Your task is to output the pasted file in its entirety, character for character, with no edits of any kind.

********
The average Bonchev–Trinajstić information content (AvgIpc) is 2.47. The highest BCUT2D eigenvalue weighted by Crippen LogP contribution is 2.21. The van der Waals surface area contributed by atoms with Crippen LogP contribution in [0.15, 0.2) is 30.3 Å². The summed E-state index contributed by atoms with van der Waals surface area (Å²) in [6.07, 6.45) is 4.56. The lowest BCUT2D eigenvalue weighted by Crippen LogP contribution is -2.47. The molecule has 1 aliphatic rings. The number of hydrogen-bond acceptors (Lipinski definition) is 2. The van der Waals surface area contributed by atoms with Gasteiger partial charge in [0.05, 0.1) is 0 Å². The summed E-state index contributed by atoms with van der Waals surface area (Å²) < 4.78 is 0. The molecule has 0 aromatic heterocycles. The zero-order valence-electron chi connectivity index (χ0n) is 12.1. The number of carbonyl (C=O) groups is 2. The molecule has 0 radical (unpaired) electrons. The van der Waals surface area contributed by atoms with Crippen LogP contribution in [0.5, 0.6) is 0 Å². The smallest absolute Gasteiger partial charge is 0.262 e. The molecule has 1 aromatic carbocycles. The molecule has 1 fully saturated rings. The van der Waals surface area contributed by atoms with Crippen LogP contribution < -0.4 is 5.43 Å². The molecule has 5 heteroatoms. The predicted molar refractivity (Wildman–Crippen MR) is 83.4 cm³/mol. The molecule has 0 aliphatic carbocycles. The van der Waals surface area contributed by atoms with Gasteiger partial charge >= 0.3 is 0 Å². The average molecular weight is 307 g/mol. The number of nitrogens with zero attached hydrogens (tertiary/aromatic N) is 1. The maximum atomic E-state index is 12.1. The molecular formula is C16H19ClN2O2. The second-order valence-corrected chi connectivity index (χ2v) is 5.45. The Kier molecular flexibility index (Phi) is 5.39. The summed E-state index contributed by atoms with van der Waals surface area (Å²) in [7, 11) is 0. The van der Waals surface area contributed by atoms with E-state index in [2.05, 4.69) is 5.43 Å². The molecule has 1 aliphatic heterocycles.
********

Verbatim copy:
The average Bonchev–Trinajstić information content (AvgIpc) is 2.47. The highest BCUT2D eigenvalue weighted by Crippen LogP contribution is 2.21. The van der Waals surface area contributed by atoms with Crippen LogP contribution in [0.15, 0.2) is 30.3 Å². The summed E-state index contributed by atoms with van der Waals surface area (Å²) in [6.07, 6.45) is 4.56. The lowest BCUT2D eigenvalue weighted by Crippen LogP contribution is -2.47. The molecule has 1 aliphatic rings. The number of hydrogen-bond acceptors (Lipinski definition) is 2. The van der Waals surface area contributed by atoms with Gasteiger partial charge in [0.05, 0.1) is 0 Å². The summed E-state index contributed by atoms with van der Waals surface area (Å²) < 4.78 is 0. The molecule has 0 aromatic heterocycles. The zero-order valence-electron chi connectivity index (χ0n) is 12.1. The number of carbonyl (C=O) groups is 2. The molecule has 0 radical (unpaired) electrons. The van der Waals surface area contributed by atoms with Crippen LogP contribution in [0.5, 0.6) is 0 Å². The smallest absolute Gasteiger partial charge is 0.262 e. The molecule has 1 aromatic carbocycles. The molecule has 1 fully saturated rings. The van der Waals surface area contributed by atoms with Crippen LogP contribution < -0.4 is 5.43 Å². The molecule has 5 heteroatoms. The predicted molar refractivity (Wildman–Crippen MR) is 83.4 cm³/mol. The molecule has 0 aliphatic carbocycles. The van der Waals surface area contributed by atoms with Gasteiger partial charge >= 0.3 is 0 Å². The average molecular weight is 307 g/mol. The number of nitrogens with zero attached hydrogens (tertiary/aromatic N) is 1. The maximum atomic E-state index is 12.1. The molecular formula is C16H19ClN2O2. The second-order valence-corrected chi connectivity index (χ2v) is 5.45. The Kier molecular flexibility index (Phi) is 5.39. The summed E-state index contributed by atoms with van der Waals surface area (Å²) in [7, 11) is 0. The van der Waals surface area contributed by atoms with E-state index in [2.05, 4.69) is 5.43 Å². The molecule has 1 aliphatic heterocycles.